New Era Pinstripe Bowl - West Virginia v Syracuse

Syracuse statements on Marrone’s departure for the NFL


As you know doubt have heard by now, Doug Marrone Sunday opted to leave his alma mater Syracuse to return to the NFL as head coach of the Buffalo Bills.  In fact, as I typed this, Marrone was being introduced at a press conference in Orchard Park.

While Marrone is basking in the glow of his first head-coaching job at the professional level, the fact that the fourth-year coach left leaves a significant void for the Orange football program.

There has been no real concrete news as to a viable replacement for Marrone, although a search has already commenced.  In that vein, the university released statements early Monday afternoon both congratulating the former coach on his new gig and vowing to maintain the momentum the football program has built heading into a new conference.

Here are the statements from, first, athletic director Daryl Gross and the university’s leadership, including chancellor Nancy Cantor:

“Doug has restored Syracuse football to its rightful place and we are appreciative of the foundation he has laid on and off the field for the future success of the program,” Gross said. “We wish him the absolute best in his opportunity in the NFL. We look forward to improving on our success, as we have great momentum heading into the ACC. We will put a head coach in place who will continue down the successful path we are on.”

“We congratulate Coach Marrone on having this opportunity to become a head coach at the highest level,”  the statement attributed to the board’s chairman and the school’s chancellor. “Under his leadership, we have restored the rich, winning football tradition at Syracuse, and we wish him continued success as he moves to the National Football League.

“We are fully committed to continuing SU Football’s successful trajectory and the commitment, work ethic, integrity, and support for the personal and academic development of our student-athletes that Doug and his coaching staff embedded in the program. Moving forward, we have full confidence in Dr. Daryl Gross to find the right successor to build on this success.

In Baker Mayfield, Texas set to face yet another QB who wanted to be a Longhorn

Baker Mayfield
Associated Press

Jameis WinstonJohnny ManzielAndrew LuckRobert Griffin IIIJ.T. Barrett. Oh, don’t mind me. Just recounting the number of quarterbacks with ties to the Texas football program that never received a sniff from Bevo’s famous snout.

Add another to the list, perhaps the most inexplicable of all: Baker Mayfield.

Mayfield played at Lake Travis High School in Austin, a powerhouse program in a state that specializes in them. Lightly recruited out of high school (he reportedly held only an offer from Florida Atlantic), Mayfield and his family reached out to the nearby program to see if they’d take him as a walk-on.

They said no.

“They told us he had five scholarship quarterbacks, so there wasn’t any need of ‘Bake’ coming out there,” James Mayfield, Baker’s father, told George Schroeder of USA Today. “I popped off that they had five scholarship quarterbacks that couldn’t even play for Lake Travis. That’s where our relationship stalled out.”

On one hand, it utterly boggles the mind why Texas would decline a successful high school quarterback willing to pay his own way on to the team, especially considering the state of the position at the time. On the other, one would see why Mack Brown‘s staff would pass on a kid with only an offer from FAU who says UT’s quarterbacks couldn’t start for his high school team.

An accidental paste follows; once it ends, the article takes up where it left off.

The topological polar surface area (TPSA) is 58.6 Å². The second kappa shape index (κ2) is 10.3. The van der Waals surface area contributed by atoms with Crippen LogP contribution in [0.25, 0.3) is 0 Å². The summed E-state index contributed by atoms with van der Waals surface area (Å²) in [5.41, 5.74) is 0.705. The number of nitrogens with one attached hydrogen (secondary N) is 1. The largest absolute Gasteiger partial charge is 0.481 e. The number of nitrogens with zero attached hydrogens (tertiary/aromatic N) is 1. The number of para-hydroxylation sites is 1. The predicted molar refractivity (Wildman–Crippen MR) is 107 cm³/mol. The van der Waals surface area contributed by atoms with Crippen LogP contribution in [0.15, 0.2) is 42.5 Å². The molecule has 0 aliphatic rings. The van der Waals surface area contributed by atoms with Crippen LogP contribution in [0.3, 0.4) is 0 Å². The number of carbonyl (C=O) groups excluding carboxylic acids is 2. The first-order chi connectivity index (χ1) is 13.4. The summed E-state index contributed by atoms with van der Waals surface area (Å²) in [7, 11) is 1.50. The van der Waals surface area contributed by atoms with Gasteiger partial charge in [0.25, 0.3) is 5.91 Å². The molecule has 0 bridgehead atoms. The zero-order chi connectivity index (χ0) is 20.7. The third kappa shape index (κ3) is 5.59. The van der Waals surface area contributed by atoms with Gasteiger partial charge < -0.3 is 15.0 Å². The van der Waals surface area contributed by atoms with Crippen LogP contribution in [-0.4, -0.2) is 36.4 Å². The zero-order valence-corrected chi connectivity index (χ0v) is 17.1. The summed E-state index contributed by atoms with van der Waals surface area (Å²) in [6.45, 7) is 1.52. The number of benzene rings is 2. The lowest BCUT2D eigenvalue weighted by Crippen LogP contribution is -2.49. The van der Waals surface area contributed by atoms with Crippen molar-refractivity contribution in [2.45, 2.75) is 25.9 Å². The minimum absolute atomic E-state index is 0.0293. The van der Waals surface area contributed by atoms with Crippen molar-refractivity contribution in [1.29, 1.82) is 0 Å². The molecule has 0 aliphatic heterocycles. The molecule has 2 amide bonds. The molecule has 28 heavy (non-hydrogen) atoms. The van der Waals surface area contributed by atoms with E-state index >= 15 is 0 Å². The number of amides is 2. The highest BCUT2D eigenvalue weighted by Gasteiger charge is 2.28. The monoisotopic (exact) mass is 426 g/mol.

Instead, Texas signed Tyrone Swoopes and Mayfield enrolled at Texas Tech. He won the starting job as a true freshman, transferred to Oklahoma, walked on and then won the starting job there.

And now he’s set to face the hometown team he at one time wished he could play for.

Mayfield has completed 88-of-135 throws for 1,382 yards with 13 touchdowns and three interceptions – good for a 178.52 passer rating, which ranks fifth nationally – while adding 138 yards and four scores on the ground. His counterpart, redshirt freshman Jerrod Heard, has connected on 42-of-76 passes for 661 yards with two touchdowns and two interceptions (131.74 passer rating) to go with a team-leading 67 carries for 318 yards and three touchdowns.

“As perverse as all this has been, he’s where he wanted to be,” James Mayfield said. “He’s living his dream. If he had to do it all over again, he’d do it, with the same outcome.”

Appalachian State announces five-year extension for head coach Scott Satterfield

Scott Satterfield
Associated Press

One day after it was revealed its head coach was the second-lowest paid in college football, Appalachian State announced a five-year contract extension for head coach Scott Satterfield.

“We have the right coach leading our football program in Scott Satterfield,” Appalachian State AD Doug Gillin said in a statement. “In nearly three years as head coach, he has stayed true to his convictions, built the program the right way and set Appalachian State football up for sustainable success both in the Sun Belt Conference and at the national level.”

Satterfield had earned $375,000 annually, ahead of only Louisiana-Monroe’s Todd Berry at $360,000 a year.

Satterfield, 42, is 14-14 in his third season at the Boone, N.C., school. He led the Mountaineers to a 7-5 mark in their debut Sun Belt season, and has the club at 3-1 to start the 2015 campaign.

“It’s exciting for my family and me to know that we’re going to be at Appalachian for the foreseeable future,” Satterfield added. “I’m living a dream by being the head coach at my alma mater and can’t wait to continue to work hard to help this program reach heights that it has never reached before.”